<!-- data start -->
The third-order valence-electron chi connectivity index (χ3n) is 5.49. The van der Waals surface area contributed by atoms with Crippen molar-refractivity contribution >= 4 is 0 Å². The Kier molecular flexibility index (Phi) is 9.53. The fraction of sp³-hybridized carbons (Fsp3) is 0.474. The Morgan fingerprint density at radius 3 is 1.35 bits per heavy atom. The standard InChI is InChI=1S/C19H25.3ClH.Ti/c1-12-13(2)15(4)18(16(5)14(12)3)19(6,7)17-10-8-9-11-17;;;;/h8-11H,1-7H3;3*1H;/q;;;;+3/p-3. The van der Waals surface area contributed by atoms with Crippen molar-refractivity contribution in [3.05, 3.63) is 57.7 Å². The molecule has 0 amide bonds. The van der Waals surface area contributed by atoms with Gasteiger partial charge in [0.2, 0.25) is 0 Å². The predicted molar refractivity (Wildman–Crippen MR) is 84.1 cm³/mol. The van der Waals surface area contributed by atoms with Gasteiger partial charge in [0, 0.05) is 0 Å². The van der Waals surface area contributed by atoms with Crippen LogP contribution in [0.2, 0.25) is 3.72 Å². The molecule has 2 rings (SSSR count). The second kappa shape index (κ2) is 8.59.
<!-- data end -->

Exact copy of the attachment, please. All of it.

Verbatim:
The third-order valence-electron chi connectivity index (χ3n) is 5.49. The van der Waals surface area contributed by atoms with Crippen molar-refractivity contribution >= 4 is 0 Å². The Kier molecular flexibility index (Phi) is 9.53. The fraction of sp³-hybridized carbons (Fsp3) is 0.474. The Morgan fingerprint density at radius 3 is 1.35 bits per heavy atom. The standard InChI is InChI=1S/C19H25.3ClH.Ti/c1-12-13(2)15(4)18(16(5)14(12)3)19(6,7)17-10-8-9-11-17;;;;/h8-11H,1-7H3;3*1H;/q;;;;+3/p-3. The van der Waals surface area contributed by atoms with Crippen molar-refractivity contribution in [3.05, 3.63) is 57.7 Å². The molecule has 0 amide bonds. The van der Waals surface area contributed by atoms with Gasteiger partial charge in [0.2, 0.25) is 0 Å². The predicted molar refractivity (Wildman–Crippen MR) is 84.1 cm³/mol. The van der Waals surface area contributed by atoms with Gasteiger partial charge in [0, 0.05) is 0 Å². The van der Waals surface area contributed by atoms with Crippen LogP contribution in [0.2, 0.25) is 3.72 Å². The molecule has 2 rings (SSSR count). The second kappa shape index (κ2) is 8.59.